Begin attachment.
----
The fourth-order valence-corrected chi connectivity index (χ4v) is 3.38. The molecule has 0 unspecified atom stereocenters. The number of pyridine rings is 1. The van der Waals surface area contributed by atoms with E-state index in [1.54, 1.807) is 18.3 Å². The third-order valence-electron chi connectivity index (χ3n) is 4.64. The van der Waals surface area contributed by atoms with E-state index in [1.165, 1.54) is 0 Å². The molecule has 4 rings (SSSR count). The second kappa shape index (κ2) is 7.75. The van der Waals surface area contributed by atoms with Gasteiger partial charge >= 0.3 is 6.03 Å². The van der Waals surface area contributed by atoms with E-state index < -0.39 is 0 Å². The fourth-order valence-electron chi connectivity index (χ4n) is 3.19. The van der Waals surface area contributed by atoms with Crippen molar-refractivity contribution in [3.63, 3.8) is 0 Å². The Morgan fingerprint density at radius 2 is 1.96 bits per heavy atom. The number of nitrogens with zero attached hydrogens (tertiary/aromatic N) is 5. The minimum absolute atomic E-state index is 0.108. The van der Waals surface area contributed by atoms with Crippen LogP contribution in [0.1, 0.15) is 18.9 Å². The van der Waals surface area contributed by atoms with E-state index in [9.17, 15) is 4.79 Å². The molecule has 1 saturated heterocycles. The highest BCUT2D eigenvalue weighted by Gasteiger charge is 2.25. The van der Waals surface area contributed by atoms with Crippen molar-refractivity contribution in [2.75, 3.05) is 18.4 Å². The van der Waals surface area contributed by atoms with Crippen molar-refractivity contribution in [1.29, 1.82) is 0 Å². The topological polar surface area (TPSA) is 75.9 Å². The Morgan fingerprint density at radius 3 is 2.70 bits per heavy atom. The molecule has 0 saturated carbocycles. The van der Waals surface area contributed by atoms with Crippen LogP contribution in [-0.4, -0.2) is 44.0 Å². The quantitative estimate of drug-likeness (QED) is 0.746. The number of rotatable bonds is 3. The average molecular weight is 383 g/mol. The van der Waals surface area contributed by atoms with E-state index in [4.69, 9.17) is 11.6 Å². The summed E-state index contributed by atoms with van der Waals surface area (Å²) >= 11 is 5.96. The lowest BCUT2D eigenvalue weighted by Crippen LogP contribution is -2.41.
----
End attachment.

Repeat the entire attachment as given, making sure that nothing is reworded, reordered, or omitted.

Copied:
The fourth-order valence-corrected chi connectivity index (χ4v) is 3.38. The molecule has 0 unspecified atom stereocenters. The number of pyridine rings is 1. The van der Waals surface area contributed by atoms with E-state index in [1.54, 1.807) is 18.3 Å². The third-order valence-electron chi connectivity index (χ3n) is 4.64. The van der Waals surface area contributed by atoms with E-state index in [1.165, 1.54) is 0 Å². The molecule has 4 rings (SSSR count). The second kappa shape index (κ2) is 7.75. The van der Waals surface area contributed by atoms with Gasteiger partial charge >= 0.3 is 6.03 Å². The van der Waals surface area contributed by atoms with E-state index < -0.39 is 0 Å². The fourth-order valence-electron chi connectivity index (χ4n) is 3.19. The van der Waals surface area contributed by atoms with Crippen molar-refractivity contribution in [3.63, 3.8) is 0 Å². The Morgan fingerprint density at radius 2 is 1.96 bits per heavy atom. The number of nitrogens with zero attached hydrogens (tertiary/aromatic N) is 5. The minimum absolute atomic E-state index is 0.108. The van der Waals surface area contributed by atoms with Crippen LogP contribution in [0.1, 0.15) is 18.9 Å². The van der Waals surface area contributed by atoms with E-state index in [9.17, 15) is 4.79 Å². The molecule has 1 saturated heterocycles. The highest BCUT2D eigenvalue weighted by Gasteiger charge is 2.25. The van der Waals surface area contributed by atoms with Crippen molar-refractivity contribution in [2.75, 3.05) is 18.4 Å². The van der Waals surface area contributed by atoms with Crippen molar-refractivity contribution in [1.29, 1.82) is 0 Å². The topological polar surface area (TPSA) is 75.9 Å². The Morgan fingerprint density at radius 3 is 2.70 bits per heavy atom. The molecule has 0 saturated carbocycles. The van der Waals surface area contributed by atoms with Crippen LogP contribution in [-0.4, -0.2) is 44.0 Å². The quantitative estimate of drug-likeness (QED) is 0.746. The number of rotatable bonds is 3. The average molecular weight is 383 g/mol. The van der Waals surface area contributed by atoms with E-state index in [4.69, 9.17) is 11.6 Å². The summed E-state index contributed by atoms with van der Waals surface area (Å²) >= 11 is 5.96. The lowest BCUT2D eigenvalue weighted by Crippen LogP contribution is -2.41.